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Untangling the tree of life: Which partitioning strategies improve phylogenetic inference?

FELSINGER, STELLA,MARIE (2019) Untangling the tree of life: Which partitioning strategies improve phylogenetic inference? Masters thesis, Durham University.

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The rate of evolution is known to vary greatly between morphological characters,
which complicates the inference of phylogeny. To accommodate this rate heterogeneity, we can group together characters that are expected to evolve at similar rates. Partitioning by codon position is commonplace in molecular phylogenetics – for morphological data, no such general rule exists.

Rosa, Melo, and Barbeitos (2019) advocate partitioning characters according to their homoplasy index on a maximum parsimony tree. A possible concern with this
method is that the choice of tree may influence results in a manner that is not detected by standard model-testing approaches. Such methods rely on a tree to infer a tree – but what if that first tree is unreliable? I tested homoplasy partitioning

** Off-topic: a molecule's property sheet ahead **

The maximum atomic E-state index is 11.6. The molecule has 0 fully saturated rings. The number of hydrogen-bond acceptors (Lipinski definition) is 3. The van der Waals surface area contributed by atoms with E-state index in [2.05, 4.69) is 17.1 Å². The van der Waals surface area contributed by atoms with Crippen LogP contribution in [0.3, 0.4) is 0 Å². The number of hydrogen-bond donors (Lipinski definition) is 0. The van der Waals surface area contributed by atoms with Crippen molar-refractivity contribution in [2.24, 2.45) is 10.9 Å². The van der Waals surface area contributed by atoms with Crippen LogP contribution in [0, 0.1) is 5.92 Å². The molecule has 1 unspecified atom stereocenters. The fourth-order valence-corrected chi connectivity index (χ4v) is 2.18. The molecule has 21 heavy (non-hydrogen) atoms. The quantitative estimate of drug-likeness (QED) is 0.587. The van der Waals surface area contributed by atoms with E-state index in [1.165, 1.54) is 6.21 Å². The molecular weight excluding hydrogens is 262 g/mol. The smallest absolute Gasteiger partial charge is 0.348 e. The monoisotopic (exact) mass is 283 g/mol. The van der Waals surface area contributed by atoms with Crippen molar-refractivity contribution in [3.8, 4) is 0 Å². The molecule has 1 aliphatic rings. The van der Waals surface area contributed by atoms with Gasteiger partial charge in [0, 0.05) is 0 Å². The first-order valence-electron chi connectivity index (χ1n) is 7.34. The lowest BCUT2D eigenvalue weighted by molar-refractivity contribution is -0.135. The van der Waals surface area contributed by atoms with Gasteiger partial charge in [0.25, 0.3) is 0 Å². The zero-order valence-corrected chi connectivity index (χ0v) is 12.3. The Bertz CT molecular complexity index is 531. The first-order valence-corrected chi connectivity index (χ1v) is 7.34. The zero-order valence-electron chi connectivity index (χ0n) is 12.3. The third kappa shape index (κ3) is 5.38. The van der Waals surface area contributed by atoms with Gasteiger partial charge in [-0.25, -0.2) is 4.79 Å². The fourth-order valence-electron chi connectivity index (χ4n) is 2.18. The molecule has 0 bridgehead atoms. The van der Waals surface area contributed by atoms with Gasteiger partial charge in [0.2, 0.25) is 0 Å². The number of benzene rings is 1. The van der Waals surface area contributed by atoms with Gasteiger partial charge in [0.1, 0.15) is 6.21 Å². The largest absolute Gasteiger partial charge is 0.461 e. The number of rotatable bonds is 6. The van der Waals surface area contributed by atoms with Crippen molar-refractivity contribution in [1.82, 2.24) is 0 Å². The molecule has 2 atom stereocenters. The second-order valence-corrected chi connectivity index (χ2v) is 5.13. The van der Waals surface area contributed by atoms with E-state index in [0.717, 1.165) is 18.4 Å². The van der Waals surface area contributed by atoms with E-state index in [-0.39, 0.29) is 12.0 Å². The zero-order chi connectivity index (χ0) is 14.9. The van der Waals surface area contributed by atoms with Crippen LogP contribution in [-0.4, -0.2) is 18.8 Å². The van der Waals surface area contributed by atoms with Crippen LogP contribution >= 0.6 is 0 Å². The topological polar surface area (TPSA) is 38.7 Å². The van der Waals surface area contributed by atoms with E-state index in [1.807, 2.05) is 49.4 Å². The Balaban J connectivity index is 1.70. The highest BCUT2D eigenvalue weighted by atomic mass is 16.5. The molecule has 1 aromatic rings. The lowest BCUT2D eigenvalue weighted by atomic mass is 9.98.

based on a spectrum of trees ranging from a published tree through to completely
random trees, and found that the topology on which homoplasy is calculated does
not affect the topology recovered by Bayesian analysis.
I compared homoplasy partitioning to other partitioning strategies, including
strategies informed by biological criteria: partitioning by character type (Sereno, 2007) and partitioning by anatomy. Using Steppingstone sampling (Xie et al., 2011) to estimate the fit of each partitioned model, I found that homoplasy is the only reliable approximator of evolutionary rate.

Partitioning has the capacity to significantly increase model fit, but only homoplasy partitioning consistently produced better results than an unpartitioned model. No link between mosaic evolution or character type and evolutionary rates could be confirmed.

Item Type:Thesis (Masters)
Award:Master of Science
Keywords:Phylogenetics; Evolution; Morphology; Partitioning; Bayesian Statistics
Faculty and Department:Faculty of Science > Earth Sciences, Department of
Thesis Date:2019
Copyright:Copyright of this thesis is held by the author
Deposited On:12 Jun 2020 12:17

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